Maggie Gyllenhaal as Sherry Swanson
Brad William Henke as Bobby Swanson
Sam Bottoms as Bob Swanson, Sr.
Kate Burton as Marcia
Ryan Simpkins as Alexis Swanson
Giancarlo Esposito as Officer Hernandez
Danny Trejo as Dean
Rio Hackford as Andy Kelly
Bridget Barkan as Lynette Swanson
Directed by Laurie Collyer
The big difference between Sherry Swanson and the usual women who end up in jail is that she’s young, pretty with blonde hair and the looks of a model, but she also comes from a well-to-do middle class family. Something happened that led down a path of drugs and stripping jobs before being jailed for three years, presumably on drug charges. Jail has toughened her up, making her more stubborn and headstrong, and at the halfway house that’s her new home, she immediately gets into fights with the older women, because they don’t like her good looks and condescending attitude towards them. You can tell that Sherry is used to coasting through life on her looks and using her sexuality to get what she wants from the men she meets; she even performs a sexual favor to get a job she wants working with kids. Her no bullsh*t parole officer, played by Giancarlo Esposito, is not so easy, knowing that he has to be tough with her to get through and making it clear that he won’t hesitate to throw her back in jail if she starts doing drugs again.
All this stuff doesn’t bother Sherry, because she’s more concerned about being with her daughter Alexis who has been cared for by Sherry’s brother and his wife. They’ve both grown attached to Alexis and they don’t think Sherry is able to care for her. Sherry’s childlike nature allows her to get along great with kids, but her lack of good judgment makes it hard for people to trust her. On top of everything, her brother’s daughter has trained Alexis to call her “Sherry,” igniting Sherry’s greatest fear, that she’s lost her daughter and her motivation to clean up her act. It’s surprising that Sherry doesn’t have the support of her family when she gets out, but as we learn, her family issues may have contributed to her drug use in the first place. We can only imagine what Sherry must have done before going to jail to earn such distrust from her family, and it makes the story more intriguing because we’re only given a few clues to what happened. Wisely, the movie never uses flashbacks and Sherry rarely talks with anyone about what happened before she went to prison.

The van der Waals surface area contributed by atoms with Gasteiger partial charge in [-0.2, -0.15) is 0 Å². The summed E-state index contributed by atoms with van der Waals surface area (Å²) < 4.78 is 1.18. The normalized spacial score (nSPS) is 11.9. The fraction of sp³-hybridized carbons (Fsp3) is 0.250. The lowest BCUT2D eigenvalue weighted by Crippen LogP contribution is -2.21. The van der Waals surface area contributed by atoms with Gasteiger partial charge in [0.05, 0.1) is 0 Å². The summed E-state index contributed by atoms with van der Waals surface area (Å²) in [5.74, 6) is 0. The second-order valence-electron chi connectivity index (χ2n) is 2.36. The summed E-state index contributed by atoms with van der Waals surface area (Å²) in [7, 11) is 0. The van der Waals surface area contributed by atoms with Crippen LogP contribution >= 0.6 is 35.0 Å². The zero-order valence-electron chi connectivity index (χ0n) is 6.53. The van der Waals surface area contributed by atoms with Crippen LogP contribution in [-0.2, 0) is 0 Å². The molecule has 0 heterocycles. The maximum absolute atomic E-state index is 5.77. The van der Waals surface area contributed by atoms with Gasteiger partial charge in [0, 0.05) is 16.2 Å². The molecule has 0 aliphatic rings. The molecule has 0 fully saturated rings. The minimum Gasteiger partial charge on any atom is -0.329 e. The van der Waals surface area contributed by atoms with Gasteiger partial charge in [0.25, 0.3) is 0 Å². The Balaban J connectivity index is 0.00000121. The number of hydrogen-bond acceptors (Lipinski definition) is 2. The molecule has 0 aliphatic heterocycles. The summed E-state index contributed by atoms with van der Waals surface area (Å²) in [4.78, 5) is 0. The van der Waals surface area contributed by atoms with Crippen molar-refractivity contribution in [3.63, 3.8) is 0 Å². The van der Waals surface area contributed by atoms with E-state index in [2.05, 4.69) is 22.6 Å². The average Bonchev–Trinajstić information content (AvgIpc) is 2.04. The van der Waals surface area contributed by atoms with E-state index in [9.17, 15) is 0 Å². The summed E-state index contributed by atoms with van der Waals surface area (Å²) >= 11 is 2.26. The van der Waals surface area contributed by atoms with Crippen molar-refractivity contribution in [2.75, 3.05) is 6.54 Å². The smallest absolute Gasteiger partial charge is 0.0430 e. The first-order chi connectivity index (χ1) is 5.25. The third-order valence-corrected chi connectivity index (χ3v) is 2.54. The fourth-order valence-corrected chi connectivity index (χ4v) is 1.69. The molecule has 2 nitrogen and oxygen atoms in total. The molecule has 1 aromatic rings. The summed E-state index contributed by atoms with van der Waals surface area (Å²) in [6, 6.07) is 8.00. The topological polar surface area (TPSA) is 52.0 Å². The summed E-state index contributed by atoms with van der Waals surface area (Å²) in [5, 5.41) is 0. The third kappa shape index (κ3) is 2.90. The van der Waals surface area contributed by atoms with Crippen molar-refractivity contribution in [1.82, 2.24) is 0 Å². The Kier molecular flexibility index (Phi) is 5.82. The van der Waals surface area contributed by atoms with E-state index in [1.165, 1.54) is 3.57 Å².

The movie is fairly harsh and to the point, rarely sugarcoating what it’s like to be on parole after going through the penal system, and it doesn’t skimp on the details in trying to show this experience. The realism of the dialogue and the situations makes it a jarring experience, a lot of that coming from director Laurie Collyer and cinematographer Russell Fine’s “fly on the wall” technique, which one presumes is born from their experience making documentaries. Despite the movie’s low budget, it really does look great.
Though Collyer spent years researching the movie and reworking the script, it really is Maggie Gyllenhaal’s movie, since few other actresses her age could have pulled off such a tough role, acting the way she does but still creating a sympathetic character. This amazing performance makes Sherry’s plight is even more heartbreaking, but Gyllenhaal brings just enough of the childish wonder to the role to make you care about her and forgive her when she flips out or falls off the wagon.
Gyllenhaal spends a lot of the movie in clinging and revealing clothing, or no clothes at all, but Collyer makes sure that it’s more to enhance the realism rather than using the nudity and sex in an exploitative way. It really is almost the exact opposite to Roger Corman’s ’70s women’s prison movies, while also being less outlandish than Park Chan-wook’s recent “Lady Vengeance.”
The entire cast is great–it’s always great seeing Brad William Henke–but there’s a particularly strong supporting performance from Danny Trejo, the tough Mexican from Robert Rodriguez’s films, as a sympathetic AA sponsor who means well, but who also ends up taking advantage of Sherry’s vulnerable state.
More important than anything else, “Sherrybaby” never tells you what to think about its main character or the people around her. It never makes judgments, allowing the viewer to decide whether Sherry deserves what happens to her, and which influences in her life are the bad ones. A lot of it can be depressing, but where Sherry ends up seems to be in a better place, at least in terms of her mental well-being, than where she is at the beginning of the movie.
The Bottom Line:
Sherrybaby opens in New York and L.A. on Friday, September 8.